In kernel 2.6.24, another major addition to CFS is group scheduling. Plain CFS tries to be fair to all the tasks running in the system. For example, let's say there is a total of 25 runnable processes in the system. CFS tries to be fair by allocating 4% of the CPU to all of them. However, let's say that out of these 25 processes, 20 belong to user A while 5 belong to user B. User B is at an inherent disadvantage, as A is getting more CPU power than B. Group scheduling tries to eliminate this problem. It first tries to be fair to a group and then to individual tasks within that group. So CFS, with group scheduling enabled, will allocate 50% of the CPU to each user A and B. The allocated 50% share of A will be divided fairly among A's 20 tasks, while the other 50% of the CPU time will be distributed fairly among B's 5 tasks.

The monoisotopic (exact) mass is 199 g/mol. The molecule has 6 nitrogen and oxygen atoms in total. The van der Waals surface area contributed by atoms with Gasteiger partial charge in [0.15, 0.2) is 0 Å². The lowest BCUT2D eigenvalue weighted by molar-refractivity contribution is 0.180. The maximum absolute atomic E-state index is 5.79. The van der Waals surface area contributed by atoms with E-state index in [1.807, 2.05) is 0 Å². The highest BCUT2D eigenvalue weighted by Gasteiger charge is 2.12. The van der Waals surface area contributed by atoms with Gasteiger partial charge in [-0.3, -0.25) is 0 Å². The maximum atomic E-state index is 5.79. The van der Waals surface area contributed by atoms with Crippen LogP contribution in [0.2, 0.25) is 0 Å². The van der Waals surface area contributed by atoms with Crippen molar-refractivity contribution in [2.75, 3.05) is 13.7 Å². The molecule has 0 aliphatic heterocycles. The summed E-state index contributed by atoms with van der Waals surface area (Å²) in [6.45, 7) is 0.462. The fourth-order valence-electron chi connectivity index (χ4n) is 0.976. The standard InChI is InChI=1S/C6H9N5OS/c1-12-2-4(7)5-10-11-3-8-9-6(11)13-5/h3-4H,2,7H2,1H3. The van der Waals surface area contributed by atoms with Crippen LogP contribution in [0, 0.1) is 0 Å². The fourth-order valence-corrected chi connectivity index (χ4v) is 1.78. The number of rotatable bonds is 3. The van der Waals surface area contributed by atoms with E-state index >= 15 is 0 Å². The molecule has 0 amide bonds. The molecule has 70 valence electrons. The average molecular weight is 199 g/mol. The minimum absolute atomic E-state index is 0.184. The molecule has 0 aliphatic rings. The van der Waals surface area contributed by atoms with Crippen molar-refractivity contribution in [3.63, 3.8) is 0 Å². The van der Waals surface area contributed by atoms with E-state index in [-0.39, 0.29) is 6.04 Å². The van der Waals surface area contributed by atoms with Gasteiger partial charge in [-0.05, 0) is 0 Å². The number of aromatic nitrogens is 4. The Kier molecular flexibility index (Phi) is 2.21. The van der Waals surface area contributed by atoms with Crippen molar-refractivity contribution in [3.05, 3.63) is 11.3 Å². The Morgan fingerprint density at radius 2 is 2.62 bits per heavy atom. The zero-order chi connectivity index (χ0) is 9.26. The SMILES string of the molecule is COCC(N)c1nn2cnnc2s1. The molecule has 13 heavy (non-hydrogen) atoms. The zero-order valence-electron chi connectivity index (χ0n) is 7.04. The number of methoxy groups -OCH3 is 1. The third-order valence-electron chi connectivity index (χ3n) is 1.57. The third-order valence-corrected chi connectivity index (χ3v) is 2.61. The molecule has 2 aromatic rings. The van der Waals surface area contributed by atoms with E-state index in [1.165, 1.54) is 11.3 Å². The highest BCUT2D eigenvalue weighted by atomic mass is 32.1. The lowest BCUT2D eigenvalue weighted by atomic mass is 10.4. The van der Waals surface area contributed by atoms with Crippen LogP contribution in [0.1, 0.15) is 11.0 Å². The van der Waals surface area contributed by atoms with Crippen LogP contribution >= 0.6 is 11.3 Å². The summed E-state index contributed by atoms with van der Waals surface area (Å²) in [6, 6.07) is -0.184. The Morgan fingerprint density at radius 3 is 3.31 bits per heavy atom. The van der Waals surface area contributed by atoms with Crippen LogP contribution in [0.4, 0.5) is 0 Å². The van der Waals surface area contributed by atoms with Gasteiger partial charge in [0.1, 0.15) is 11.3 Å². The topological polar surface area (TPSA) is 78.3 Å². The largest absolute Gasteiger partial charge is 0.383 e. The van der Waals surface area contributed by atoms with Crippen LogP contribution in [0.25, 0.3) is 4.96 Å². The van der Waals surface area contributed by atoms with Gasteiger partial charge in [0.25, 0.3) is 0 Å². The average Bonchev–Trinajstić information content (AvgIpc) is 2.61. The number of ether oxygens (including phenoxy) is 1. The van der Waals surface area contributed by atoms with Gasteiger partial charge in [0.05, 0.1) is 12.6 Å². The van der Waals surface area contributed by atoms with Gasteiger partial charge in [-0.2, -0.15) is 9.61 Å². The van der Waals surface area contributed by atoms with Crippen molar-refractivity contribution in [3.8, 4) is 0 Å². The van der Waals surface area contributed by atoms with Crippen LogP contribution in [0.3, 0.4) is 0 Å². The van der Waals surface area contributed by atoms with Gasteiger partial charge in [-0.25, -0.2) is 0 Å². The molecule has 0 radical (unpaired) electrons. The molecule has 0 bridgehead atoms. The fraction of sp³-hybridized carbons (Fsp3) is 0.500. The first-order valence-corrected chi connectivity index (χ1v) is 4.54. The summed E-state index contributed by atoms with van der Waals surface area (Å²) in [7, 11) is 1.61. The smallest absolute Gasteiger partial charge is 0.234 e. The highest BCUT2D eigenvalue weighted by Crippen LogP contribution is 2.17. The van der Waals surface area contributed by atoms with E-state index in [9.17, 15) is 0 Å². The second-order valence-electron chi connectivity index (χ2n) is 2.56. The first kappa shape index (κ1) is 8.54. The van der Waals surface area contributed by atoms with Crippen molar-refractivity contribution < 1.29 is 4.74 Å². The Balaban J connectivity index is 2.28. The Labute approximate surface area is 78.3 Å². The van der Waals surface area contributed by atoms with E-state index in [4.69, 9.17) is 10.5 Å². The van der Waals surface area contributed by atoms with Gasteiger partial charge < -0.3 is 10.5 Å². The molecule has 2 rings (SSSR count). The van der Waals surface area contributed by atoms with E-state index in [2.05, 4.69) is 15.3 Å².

With kernel 2.6.23, the Linux scheduler also has been made modular. Each scheduling policy (SCHED_FIFO, SCHED_RR, SCHED_OTHER and so on) can be implemented independently of the base scheduler code. This modularization is similar to object-oriented class hierarchies (Figure 3).
The core scheduler does not need to be aware of the implementation details of the individual scheduling policies. In kernel 2.6.23, sched.c (the “scheduler” from older kernels) is divided into the following files to make the scheduler modular:
kernel/sched.c: contains the code of a generic scheduler, thereby exposing functions like sched(). The specific scheduling policy is implemented in a different file.
kernel/sched_fair.c: this is the main file that implements the CFS scheduler and provides the SCHED_NORMAL, SCHED_BATCH and SCHED_IDLE scheduling policies.